Scientists have long theorized that sexual reproduction was better, evolutionarily speaking, than its asexual counterpart—and now they’ve got some evidence. Researchers in Britain found that sexually-reproducing worms were better at staying “one evolutionary step ahead” of parasites than asexual versions of the same worm, NPR reports. That sheds light on “one of the long-standing mysteries in evolutionary biology, one that we've been banging our heads against for 30 years,” says a researcher.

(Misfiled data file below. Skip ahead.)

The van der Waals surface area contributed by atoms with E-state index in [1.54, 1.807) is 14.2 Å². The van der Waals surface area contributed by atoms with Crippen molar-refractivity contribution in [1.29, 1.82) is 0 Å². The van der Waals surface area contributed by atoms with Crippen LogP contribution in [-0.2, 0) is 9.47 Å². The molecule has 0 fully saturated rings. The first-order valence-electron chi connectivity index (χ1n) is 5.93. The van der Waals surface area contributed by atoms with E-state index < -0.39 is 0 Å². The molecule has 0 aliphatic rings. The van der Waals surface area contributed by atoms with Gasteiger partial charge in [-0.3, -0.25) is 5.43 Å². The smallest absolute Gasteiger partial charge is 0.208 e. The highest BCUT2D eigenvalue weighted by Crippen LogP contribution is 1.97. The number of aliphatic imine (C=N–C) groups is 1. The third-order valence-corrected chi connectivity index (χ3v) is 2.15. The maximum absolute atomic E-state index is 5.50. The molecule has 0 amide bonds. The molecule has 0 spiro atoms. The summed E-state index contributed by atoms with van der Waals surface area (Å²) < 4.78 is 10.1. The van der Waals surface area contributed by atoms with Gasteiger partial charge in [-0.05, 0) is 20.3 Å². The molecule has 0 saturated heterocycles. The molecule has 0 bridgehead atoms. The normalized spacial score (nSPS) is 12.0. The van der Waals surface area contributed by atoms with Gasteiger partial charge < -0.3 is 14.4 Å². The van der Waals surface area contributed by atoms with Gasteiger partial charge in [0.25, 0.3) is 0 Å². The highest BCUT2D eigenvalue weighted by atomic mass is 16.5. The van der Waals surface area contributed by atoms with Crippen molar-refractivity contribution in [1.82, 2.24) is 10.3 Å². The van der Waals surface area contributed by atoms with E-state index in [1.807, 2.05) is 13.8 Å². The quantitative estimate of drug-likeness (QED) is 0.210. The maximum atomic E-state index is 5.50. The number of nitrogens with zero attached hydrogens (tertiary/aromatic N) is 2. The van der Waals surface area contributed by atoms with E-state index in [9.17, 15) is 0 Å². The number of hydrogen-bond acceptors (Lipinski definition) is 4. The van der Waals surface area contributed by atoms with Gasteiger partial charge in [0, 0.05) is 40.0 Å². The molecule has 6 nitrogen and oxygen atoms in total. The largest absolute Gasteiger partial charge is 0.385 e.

The question: What’s the point of guys? They take up resources, can't give birth, and have nothing to offer but their DNA. The worms offer a clue: When scientists introduced a parasite to asexual versions, those worms "rapidly went extinct,” says a researcher. But “sexual populations were able to adapt and become better at evading their parasites,” even as those parasites grew more potent. So males are worth having around: Mixing DNA makes for stronger species, the study suggests.